Apple and IBM have just announced what the companies describe as a "landmark partnership" designed to "redefine the way work will get done, address key industry mobility challenges and spark true mobile-led business change." Put more simply, they're aiming to combine their respective strengths and aggressively tackle the enterprise market. IBM says it will contribute its big data and analytics expertise, with Apple offering the "elegant user experience of iPhone and iPad." The move could transform Apple, which ordinarily focuses squarely on consumers, into a true business powerhouse. It could also touch off a new battle with Microsoft, which now more than ever is focused on the enterprise and cloud services.
Apple and IBM want to conquer the enterprise
IBM will sell iOS devices to corporate clients that come preloaded with enterprise software designed in collaboration with Apple; those apps will become available "starting this fall" with more debuting in 2015. Both companies are promising "a new category of mobile apps" that address the needs of specific industries like "retail, healthcare, banking, travel, telecommunications, and insurance." The apps will of course make heavy use of IBM's cloud infrastructure, all the while coexisting with Apple's own services like iCloud. Apple also announced that it plans to add a new "AppleCare for Enterprise" customer service tier that will provide IT departments and users with 24/7 support.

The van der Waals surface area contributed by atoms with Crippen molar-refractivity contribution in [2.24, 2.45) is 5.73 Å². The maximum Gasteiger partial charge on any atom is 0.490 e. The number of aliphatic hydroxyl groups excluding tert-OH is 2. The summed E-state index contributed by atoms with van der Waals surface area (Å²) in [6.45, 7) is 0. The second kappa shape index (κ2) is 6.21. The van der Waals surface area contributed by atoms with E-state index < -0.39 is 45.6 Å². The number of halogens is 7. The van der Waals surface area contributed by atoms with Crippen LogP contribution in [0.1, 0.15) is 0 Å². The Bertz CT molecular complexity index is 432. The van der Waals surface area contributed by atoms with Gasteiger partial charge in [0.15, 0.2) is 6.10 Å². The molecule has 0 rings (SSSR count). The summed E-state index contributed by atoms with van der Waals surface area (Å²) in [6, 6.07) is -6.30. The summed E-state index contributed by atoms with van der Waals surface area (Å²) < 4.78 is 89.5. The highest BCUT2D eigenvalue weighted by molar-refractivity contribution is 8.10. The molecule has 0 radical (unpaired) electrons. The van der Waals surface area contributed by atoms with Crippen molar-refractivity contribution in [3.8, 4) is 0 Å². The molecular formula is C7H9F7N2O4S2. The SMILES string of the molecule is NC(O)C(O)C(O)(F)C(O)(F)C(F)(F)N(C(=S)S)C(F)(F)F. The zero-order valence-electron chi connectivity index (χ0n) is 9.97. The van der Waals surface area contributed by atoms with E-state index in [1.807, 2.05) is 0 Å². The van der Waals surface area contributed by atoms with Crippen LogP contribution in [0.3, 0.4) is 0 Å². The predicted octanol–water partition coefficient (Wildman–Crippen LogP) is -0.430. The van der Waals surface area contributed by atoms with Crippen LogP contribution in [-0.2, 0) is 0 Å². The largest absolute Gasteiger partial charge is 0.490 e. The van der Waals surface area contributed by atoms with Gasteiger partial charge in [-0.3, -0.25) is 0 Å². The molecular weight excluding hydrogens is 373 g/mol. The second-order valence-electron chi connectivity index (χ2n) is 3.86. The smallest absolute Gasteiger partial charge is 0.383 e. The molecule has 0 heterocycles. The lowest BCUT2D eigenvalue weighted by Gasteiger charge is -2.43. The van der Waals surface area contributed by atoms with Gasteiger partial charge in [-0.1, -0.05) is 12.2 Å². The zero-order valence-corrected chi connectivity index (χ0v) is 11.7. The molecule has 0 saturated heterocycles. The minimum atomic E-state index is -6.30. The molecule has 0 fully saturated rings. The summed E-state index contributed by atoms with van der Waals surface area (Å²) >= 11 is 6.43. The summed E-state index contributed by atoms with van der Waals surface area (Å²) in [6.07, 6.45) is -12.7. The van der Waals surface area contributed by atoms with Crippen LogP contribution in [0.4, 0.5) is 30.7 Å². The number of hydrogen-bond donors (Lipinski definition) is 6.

In an interview with Recode, Tim Cook basically admitted that Apple needed to look outside the company to piece together an offering that meets every conceivable enterprise need. "We’re good at building a simple experience and in building devices," he said. "The kind of deep industry expertise you would need to really transform the enterprise isn’t in our DNA. But it is in IBM’s." Apple has fared alright without IBM's support; plenty of Fortune 500 businesses have already deployed many, many iPhones and iPads to end users.
But teaming with IBM will only take that momentum further. "Arguably there is a new level to achieve in business," he told CNBC. "We knew we couldn't do it alone," Cook said, adding that Apple found a "kindred spirit" in IBM. Ginni Rometty, IBM's CEO, agrees. "We are delighted to be teaming with Apple, whose innovations have transformed our lives in ways we take for granted, but can’t imagine living without," she said in a statement. "Our alliance will bring the same kind of transformation to the way people work, industries operate and companies perform."